Republican control of US Senate in January could lead to more aggressive policy against IS militants in Syria - and against regime of Bashar al-Assad More

Featured Videos

Your JavaScript is turned off or you have an old version of Adobe's Flash Player. Get the latest Flash player.
Jane Monheit Christmas Speciali
X
December 22, 2014 8:15 PM
Chanteuse Jane Monheit sings the holiday classic “Have Yourself a Merry Little Christmas,” and explains why it’s her favorite song of the season.
Video

Video Jane Monheit Christmas Special

Chanteuse Jane Monheit sings the holiday classic “Have Yourself a Merry Little Christmas,” and explains why it’s her favorite song of the season.
Video

Video Trade Talks Could Heat Up in 2015

With boosting trade a top priority for the Obama administration, 2015 may be the year that an agreement is finally reached on the Trans Pacific Partnership. But the trade deal, which is intended to boost trade between 12 Pacific countries, faces opposition as VOA's Jim Randle reports.
Video

Video Ugandan Doctors Aid Victims of Sudan's Civil War

In Sudan's state of South Kordofan, the number of amputees as result of civil war is in the thousands, but few have access to sufficient medical help. Adam Bailes recently visited the area and says a small team of Ugandan doctors has been providing remote help, producing new prosthetic limbs for those in need.
Video

Video Calm Amid Fear in Daily Life in S. Sudan’s Town of Bentiu

Six months ago, Bentiu was a ghost town. The capital of northern Unity State, near South Sudan’s important oil fields, had changed hands several times in fighting between government forces and rebels. Calm returned in November and since then, residents of Bentiu have been trying to regain some sense of normalcy. Bentiu’s market has reopened there are plans to start school again. But fears of new attacks hang heavy, as Benno Muchler reports from Bentiu.
Video

Video US Business Groups Press for Greater Access to Cuba

President Barack Obama's decision to do all he can to ease restrictions on U.S. trade, travel and financial activities with Cuba has drawn criticism from some conservatives and Republicans. People who bring tourists to the island and farmers who want to sell more food to Cuba, however, think they can do a lot more business with Cuba. VOA's Jim Randle reports.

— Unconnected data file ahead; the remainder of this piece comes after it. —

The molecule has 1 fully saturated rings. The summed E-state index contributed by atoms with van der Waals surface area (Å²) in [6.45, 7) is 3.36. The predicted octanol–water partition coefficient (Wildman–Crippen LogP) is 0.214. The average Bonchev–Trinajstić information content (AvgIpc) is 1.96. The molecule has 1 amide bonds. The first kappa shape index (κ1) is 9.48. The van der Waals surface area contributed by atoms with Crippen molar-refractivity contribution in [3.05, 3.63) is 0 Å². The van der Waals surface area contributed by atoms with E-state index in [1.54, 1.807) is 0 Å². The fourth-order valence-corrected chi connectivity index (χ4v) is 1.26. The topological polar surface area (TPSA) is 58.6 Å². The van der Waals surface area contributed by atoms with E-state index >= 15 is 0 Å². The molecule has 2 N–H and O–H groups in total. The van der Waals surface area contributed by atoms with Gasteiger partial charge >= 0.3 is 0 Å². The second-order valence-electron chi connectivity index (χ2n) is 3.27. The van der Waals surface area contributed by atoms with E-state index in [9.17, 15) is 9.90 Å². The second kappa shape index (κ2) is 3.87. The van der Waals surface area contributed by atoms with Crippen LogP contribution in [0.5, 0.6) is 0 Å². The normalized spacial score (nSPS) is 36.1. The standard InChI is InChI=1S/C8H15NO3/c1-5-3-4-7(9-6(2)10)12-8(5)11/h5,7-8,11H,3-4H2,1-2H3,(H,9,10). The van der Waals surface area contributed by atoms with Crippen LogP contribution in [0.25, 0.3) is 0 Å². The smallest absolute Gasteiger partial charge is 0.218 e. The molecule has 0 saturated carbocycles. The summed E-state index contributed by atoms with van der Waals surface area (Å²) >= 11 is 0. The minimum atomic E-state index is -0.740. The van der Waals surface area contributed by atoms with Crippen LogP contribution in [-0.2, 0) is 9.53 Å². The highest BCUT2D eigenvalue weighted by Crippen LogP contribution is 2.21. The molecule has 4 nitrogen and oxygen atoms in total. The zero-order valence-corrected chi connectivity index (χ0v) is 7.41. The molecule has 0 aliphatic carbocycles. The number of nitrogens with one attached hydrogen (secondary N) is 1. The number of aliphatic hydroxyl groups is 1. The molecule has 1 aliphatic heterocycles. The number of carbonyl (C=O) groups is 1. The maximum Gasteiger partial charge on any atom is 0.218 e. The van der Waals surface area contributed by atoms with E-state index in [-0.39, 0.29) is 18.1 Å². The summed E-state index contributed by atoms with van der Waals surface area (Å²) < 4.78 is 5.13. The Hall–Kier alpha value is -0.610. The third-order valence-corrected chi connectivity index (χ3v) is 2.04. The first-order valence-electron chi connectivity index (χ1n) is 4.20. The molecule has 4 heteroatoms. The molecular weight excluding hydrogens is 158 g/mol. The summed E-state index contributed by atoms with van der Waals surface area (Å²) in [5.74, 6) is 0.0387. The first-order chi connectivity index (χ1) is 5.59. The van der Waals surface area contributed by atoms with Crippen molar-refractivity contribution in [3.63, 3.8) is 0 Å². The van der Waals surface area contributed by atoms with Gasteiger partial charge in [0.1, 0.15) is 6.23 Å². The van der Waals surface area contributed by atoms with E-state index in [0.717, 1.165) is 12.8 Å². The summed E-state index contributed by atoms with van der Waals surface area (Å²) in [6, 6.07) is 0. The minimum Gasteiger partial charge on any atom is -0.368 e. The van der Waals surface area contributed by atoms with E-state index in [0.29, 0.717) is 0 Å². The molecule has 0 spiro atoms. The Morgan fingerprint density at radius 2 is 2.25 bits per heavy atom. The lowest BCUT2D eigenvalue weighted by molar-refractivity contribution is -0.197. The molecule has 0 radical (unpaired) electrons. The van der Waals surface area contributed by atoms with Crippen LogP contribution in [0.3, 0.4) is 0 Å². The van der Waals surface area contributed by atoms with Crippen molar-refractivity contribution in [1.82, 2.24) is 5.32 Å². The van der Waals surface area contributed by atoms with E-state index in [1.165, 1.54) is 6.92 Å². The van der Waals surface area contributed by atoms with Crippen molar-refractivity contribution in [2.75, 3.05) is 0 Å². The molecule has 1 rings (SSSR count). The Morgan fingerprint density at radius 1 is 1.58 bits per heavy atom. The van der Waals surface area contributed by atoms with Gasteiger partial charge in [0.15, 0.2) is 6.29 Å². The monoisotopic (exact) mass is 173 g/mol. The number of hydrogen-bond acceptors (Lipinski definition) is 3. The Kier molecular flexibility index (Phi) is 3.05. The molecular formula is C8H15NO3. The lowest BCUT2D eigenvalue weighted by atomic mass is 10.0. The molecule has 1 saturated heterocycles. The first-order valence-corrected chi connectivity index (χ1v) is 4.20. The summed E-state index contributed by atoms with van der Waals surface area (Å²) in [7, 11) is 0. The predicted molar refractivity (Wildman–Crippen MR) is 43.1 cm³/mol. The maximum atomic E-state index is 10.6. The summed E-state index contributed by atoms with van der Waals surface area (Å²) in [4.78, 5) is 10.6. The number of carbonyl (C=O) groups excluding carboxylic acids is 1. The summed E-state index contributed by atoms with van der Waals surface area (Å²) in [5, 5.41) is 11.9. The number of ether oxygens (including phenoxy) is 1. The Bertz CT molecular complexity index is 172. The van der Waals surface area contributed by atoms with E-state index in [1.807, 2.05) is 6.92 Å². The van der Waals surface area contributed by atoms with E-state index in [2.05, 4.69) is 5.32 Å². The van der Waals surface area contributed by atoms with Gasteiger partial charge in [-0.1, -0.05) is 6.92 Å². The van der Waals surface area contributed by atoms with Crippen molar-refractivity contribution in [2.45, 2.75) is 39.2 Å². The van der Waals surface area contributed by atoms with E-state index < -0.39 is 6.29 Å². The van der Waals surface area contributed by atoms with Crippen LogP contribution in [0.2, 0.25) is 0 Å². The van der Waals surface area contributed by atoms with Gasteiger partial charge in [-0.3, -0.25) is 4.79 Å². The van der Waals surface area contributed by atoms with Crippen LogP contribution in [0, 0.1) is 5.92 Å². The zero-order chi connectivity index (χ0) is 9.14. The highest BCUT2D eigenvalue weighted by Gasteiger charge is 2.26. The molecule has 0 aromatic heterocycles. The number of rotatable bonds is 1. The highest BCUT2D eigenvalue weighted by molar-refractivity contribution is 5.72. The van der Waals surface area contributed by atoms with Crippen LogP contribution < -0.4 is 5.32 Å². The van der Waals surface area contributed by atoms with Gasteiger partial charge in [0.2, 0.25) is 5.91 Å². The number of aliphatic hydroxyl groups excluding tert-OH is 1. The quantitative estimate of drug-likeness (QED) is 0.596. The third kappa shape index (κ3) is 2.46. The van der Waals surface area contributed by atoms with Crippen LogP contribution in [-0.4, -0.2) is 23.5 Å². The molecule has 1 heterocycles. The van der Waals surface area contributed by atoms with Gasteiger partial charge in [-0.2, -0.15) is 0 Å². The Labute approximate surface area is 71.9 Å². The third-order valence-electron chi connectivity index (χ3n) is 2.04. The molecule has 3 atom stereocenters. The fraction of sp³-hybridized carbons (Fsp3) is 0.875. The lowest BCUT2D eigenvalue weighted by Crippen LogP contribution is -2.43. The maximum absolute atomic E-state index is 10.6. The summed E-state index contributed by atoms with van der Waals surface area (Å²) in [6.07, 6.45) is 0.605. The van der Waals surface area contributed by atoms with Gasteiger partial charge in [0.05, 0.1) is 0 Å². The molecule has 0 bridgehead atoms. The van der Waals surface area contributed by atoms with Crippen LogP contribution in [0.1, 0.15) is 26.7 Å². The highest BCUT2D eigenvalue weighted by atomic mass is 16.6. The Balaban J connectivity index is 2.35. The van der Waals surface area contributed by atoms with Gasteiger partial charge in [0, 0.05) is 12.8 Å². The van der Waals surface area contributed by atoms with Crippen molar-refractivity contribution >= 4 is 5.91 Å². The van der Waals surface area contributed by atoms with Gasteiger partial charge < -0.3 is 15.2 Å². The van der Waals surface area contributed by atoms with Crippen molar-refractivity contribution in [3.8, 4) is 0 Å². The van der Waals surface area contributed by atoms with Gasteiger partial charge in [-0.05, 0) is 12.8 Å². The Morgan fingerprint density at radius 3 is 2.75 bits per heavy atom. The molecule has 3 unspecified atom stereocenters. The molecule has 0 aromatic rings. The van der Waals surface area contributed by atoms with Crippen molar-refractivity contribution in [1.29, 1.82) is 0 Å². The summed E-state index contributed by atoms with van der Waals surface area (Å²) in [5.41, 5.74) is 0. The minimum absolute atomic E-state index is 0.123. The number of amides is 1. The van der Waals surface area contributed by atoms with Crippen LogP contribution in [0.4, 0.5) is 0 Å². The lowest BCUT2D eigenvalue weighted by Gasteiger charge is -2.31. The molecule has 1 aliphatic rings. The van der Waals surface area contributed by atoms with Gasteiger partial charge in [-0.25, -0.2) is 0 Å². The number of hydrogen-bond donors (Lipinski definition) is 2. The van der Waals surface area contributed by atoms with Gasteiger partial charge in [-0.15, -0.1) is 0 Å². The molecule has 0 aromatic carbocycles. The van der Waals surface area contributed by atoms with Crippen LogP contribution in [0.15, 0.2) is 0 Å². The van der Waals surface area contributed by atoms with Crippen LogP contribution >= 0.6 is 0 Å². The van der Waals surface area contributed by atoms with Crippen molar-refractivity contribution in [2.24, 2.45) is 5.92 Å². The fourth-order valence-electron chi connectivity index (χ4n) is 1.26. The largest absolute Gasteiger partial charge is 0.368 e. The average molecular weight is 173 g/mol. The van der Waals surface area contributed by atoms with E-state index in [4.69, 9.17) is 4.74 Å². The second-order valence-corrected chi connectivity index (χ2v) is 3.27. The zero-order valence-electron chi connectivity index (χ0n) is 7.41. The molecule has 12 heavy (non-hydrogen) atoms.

Video

Video Three Cities Bid for Future Obama Presidential Library

President Barack Obama still has two years left in his term in office, but the effort to establish his post-presidential library is already underway. The bid for the Obama Presidential Library is down to four locations in three states -- New York, Hawaii, and Illinois. As VOA’s Kane Farabaugh reports, each of them played an important part in the president’s life before he reached the White House.
Video

Video Fears of More Political Gridlock in 2015

2014 proved to be a difficult year politically for President Barack Obama and a very good year for the U.S. Republican Party. Republican gains in the November midterm elections gave them control of the Senate and House of Representatives for the next two years -- setting the stage for more confrontation and gridlock in the final two years of the Obama presidency. VOA National Correspondent Jim Malone has a preview from Washington.
Video

Video Sudan School Becomes Target of Aerial Attacks

The school dropout rate is at an all-time high in Sudan's South Kordofan state because many schools have been destroyed during the three-year civil war between the government and SPLA-N rebel forces. Adam Bailes visited Sudan's Nuba Mountains' region and reports many children are simply too scared to go to school

All About America

AppleAndroid